Academic journal article The Journal of the American Oriental Society

Is Ibn Khaldun "Obsessed" with the Supernatural?

Academic journal article The Journal of the American Oriental Society

Is Ibn Khaldun "Obsessed" with the Supernatural?

Article excerpt

The celebrated historian and polymath Ibn Khaldun (d. 808/1406) continues to provoke a wide variety of reactions and interpretations. Two recent books--Allen James Fromherz's Ibn Khaldun, Life and Times (2010) and Robert Irwin's Ibn Khaldun: An Intellectual Biography (2018)--add to a long tradition of scholarship that asserts, in the words of Aziz Al-Azmeh, "the total otherness of Ibn Khaldun with respect to the world of today in a manner consonant with the utter otherness of his time and culture in terms of this age and culture." (1) Like Al-Azmeh, moreover, both authors present their depictions of Ibn Khaldun's "total otherness" as in some significant manner distinct from orientalist readings of the medieval thinker. (2)

Fromherz introduces his proposition of a "deeply non-modern aspect" to Ibn Khaldun's thought by complaining of the scant scholarly attention paid to his "obsession with diviners and saints, with magical books [...] numerology, astrology, magic, and a whole cornucopia of seemingly strange and fantastic 'ologies' that fill his voluminous Muqaddimah." (3) Fromherz fails to pursue this line of inquiry himself, however, and his subsequent depiction reveals instead a "man of science" devoted to the "rules of logic" and steeped in the "tradition of Islamic philosophy and rationalism." (4) Rather, the nonmodern character of Ibn Khaldun's thought is said to be evident "especially" in his "defense of [...] Islamic mysticism, or Sufism," and, secondly, in his preference--against the ancient Greek philosophers as well as their Islamic successors such as Ibn Rushd--for tribalism over "civilization of the over-ripe urban variety." (5) His Sufism led Ibn Khaldun to believe he could transcend the "dry, rational method" in favor of a mystical approach capable of finding "meaning behind the surface of events" and discovering "universal laws" of history and society "under the surface of mundane perception." (6) Tribalism prevented him from believing in "the progress of human history" and appreciating the "[c]ities, urbanism, monuments, structures, and written institutions" that "Western Europeans have assumed to be the prerequisite of true civilization." (7)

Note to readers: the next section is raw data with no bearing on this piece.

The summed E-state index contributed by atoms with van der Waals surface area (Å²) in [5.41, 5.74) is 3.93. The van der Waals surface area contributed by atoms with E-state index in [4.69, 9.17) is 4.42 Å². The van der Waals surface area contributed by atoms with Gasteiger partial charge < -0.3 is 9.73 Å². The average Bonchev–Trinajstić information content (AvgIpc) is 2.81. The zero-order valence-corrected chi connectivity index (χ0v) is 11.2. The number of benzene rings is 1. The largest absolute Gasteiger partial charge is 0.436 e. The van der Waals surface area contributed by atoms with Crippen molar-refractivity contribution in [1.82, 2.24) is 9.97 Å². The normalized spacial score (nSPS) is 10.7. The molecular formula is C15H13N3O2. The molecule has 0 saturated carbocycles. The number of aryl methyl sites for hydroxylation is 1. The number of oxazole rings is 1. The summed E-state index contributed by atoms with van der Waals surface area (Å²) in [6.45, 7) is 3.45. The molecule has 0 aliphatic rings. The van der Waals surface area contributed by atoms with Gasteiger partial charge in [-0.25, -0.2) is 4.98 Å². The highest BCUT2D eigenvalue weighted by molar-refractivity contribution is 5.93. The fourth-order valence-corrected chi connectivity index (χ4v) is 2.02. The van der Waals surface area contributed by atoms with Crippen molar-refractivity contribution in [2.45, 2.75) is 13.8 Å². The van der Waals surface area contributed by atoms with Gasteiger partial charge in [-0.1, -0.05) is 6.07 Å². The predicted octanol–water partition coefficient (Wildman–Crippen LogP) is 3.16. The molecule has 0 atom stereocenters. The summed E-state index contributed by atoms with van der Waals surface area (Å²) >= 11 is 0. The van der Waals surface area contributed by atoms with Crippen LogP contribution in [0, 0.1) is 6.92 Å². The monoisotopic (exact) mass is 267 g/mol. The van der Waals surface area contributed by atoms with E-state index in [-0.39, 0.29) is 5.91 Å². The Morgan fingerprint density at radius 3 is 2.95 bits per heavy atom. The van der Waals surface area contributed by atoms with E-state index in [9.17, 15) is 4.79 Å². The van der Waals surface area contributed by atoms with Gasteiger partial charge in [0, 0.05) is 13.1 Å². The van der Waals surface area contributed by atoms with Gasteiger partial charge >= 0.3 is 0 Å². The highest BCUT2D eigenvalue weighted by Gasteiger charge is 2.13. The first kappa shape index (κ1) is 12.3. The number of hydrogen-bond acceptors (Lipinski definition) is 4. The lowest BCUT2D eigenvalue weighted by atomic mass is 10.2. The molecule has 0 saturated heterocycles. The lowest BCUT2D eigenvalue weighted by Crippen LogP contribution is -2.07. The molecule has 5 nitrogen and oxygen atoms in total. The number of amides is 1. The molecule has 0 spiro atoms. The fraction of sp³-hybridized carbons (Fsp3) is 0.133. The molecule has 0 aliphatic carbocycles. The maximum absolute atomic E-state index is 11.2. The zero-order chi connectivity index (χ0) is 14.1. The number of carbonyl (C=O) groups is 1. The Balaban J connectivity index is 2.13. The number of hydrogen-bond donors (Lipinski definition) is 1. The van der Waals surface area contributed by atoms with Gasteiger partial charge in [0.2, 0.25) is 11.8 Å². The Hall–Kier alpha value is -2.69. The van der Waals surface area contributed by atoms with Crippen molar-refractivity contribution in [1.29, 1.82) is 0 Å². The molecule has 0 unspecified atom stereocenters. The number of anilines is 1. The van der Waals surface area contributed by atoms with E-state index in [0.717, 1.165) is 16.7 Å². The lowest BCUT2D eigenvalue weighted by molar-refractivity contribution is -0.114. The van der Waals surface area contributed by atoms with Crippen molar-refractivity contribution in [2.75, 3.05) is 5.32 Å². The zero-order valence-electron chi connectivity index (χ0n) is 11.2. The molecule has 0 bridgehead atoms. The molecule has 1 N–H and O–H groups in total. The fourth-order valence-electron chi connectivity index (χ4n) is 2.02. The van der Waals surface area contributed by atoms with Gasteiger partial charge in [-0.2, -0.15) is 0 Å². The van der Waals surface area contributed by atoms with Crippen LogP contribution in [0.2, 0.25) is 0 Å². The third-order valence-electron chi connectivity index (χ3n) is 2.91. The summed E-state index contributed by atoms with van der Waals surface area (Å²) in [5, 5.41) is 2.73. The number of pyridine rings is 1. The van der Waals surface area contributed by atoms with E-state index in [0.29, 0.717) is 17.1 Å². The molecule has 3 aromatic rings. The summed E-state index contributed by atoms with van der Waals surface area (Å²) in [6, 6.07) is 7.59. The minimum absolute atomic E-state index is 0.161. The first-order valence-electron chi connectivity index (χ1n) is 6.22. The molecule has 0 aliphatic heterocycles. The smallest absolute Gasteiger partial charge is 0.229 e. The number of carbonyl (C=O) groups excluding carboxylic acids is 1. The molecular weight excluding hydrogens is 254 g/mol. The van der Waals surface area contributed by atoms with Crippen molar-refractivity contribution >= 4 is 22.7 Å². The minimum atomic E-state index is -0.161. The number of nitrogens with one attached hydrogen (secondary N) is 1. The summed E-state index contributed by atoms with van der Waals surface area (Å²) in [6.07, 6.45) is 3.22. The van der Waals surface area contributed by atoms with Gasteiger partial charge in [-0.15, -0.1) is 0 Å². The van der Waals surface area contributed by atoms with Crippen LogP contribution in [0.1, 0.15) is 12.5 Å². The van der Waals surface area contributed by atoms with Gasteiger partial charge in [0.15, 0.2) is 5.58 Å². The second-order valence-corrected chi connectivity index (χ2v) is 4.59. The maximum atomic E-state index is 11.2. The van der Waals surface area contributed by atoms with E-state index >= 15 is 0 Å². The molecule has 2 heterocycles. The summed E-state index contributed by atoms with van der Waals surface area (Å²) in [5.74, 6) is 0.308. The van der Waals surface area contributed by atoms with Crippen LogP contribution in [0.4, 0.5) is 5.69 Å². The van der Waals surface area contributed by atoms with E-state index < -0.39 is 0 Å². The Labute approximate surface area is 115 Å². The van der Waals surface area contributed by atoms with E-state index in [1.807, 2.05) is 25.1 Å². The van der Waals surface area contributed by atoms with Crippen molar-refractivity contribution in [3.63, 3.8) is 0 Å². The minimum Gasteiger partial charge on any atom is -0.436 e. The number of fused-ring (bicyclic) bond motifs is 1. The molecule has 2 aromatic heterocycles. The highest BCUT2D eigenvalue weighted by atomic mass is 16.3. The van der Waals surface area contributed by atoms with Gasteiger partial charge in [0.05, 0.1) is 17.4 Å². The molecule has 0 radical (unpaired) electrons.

Irwin likewise asserts that "Ibn Khaldun was obsessed with the occult," ascribing the premodern "strangeness of his thinking" to his "preoccupation with occultism and futurology, as well as some of his bizarre scientific ideas." (8) To a greater extent than Fromherz, moreover, Irwin consistently emphasizes the mystical element in Ibn Khaldun's education and training (9) and the irrationality of his scientific and historical analysis. Thus, while Fromherz affirms that some of Ibn Khaldun's propositions--e.g., that the human spirit heats up when deprived of air or that sea monsters exist--appear "fabulous" in light of modern science, he also recognizes that given the state of knowledge in Ibn Khaldun's time the "important point" is "not the validity" of this or that proposition, but the naturalistic and logical "method of reasoning" he applied. (10) Irwin, by contrast, makes no such allowances, accusing the medieval thinker of "weird science" because he believed that the rays of the sun become hotter the farther they travel from the sun or that plagues are caused by the corruption of air brought about by density of population. (11)

The single point relating to the supernatural on which Irwin adopts a more moderate stance than Fromherz is Ibn Khaldun's relationship to Sufism. Whereas Fromherz casts doubt on the attribution to Ibn Khaldun of a fatwa denouncing the Sufis and urging the destruction of their books by fire and water, Irwin ascribes it to a "hardening" of Ibn Khaldun's attitude as a result of "encounters with heterodox mystics and charlatans in Egypt." (12) Irwin nevertheless ultimately agrees that Ibn Khaldun was himself a Sufi and asserts that his entire "premodern and radically different" understanding of "societies and their histories" was "one in which causation is underpinned by God's will and the primary purpose of social organization is religious salvation. …

Search by... Author
Show... All Results Primary Sources Peer-reviewed

Oops!

An unknown error has occurred. Please click the button below to reload the page. If the problem persists, please try again in a little while.